In view of the fundamental importance of Asylum and the tragic consequences which may arise if the principles relating to Asylum are disregarded, there can be no doubt that all efforts to strengthen the legal basis of the institution of Asylum are greatly to be welcomed. I have already mentioned the principle of non-refoulement which focuses attention on asylum as seen from the standpoint of the individual. It cannot, however, be overlooked - and this has been the fundamental theme of all efforts to develop and strengthen the institution of Asylum on the international level - that Asylum can only function effectively within the context of international understanding and international co-operation. When we speak of international understanding, we think of a further principle expressed in the United Nations Declaration of Territorial Asylum, i.e. that the granting of asylum is purely humanitarian in nature and should not be regarded as an unfriendly act by any other State, and when speaking of international co-operation, we think of the yet further principle expressed in the Declaration, i.e. that the situation of persons seeking asylum is of concern to the international community which shall assist that State on which the granting of asylum places too heavy a burden.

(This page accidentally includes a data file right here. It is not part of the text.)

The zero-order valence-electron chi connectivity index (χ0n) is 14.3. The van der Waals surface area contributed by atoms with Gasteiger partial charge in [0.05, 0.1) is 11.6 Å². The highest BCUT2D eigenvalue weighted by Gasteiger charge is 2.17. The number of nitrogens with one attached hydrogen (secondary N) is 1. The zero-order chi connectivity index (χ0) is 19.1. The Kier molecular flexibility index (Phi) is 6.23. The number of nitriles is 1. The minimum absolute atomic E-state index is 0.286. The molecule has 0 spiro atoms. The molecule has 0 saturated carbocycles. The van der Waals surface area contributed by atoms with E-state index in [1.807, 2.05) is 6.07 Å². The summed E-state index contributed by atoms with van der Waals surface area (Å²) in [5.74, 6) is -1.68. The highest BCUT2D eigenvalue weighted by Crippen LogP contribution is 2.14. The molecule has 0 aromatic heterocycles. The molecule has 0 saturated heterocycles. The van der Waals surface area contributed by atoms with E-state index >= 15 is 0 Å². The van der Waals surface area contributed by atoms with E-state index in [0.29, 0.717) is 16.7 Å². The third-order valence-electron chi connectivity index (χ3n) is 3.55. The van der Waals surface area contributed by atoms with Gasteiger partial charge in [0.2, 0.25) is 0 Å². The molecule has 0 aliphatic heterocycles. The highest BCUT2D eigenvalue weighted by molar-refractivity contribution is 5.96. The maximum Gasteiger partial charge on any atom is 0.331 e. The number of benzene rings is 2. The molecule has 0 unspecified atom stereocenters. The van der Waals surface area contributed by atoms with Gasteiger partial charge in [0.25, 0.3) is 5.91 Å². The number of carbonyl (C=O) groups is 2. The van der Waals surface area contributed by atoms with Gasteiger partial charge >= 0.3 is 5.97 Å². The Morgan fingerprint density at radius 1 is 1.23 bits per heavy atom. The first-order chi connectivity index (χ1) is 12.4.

To ensure that the principles relating to Asylum can be more clearly and satisfactorily defined so that they may be more fully and effectively implemented in a humanitarian spirit is indeed the challenging task with which you have been entrusted. The Draft Convention which is before you today represents in all objectivity a bare minimum and I sincerely hope and am confident that the recommendations of this Group will be inspired by generous and humanitarian considerations.
I am aware that the problems which arise are many and varied. The legal problems involved are complex, but I am sure that such eminent experts as are gathered here will examine them assiduously with a view to finding solutions. In this noble endeavour which is your task I wish you all success.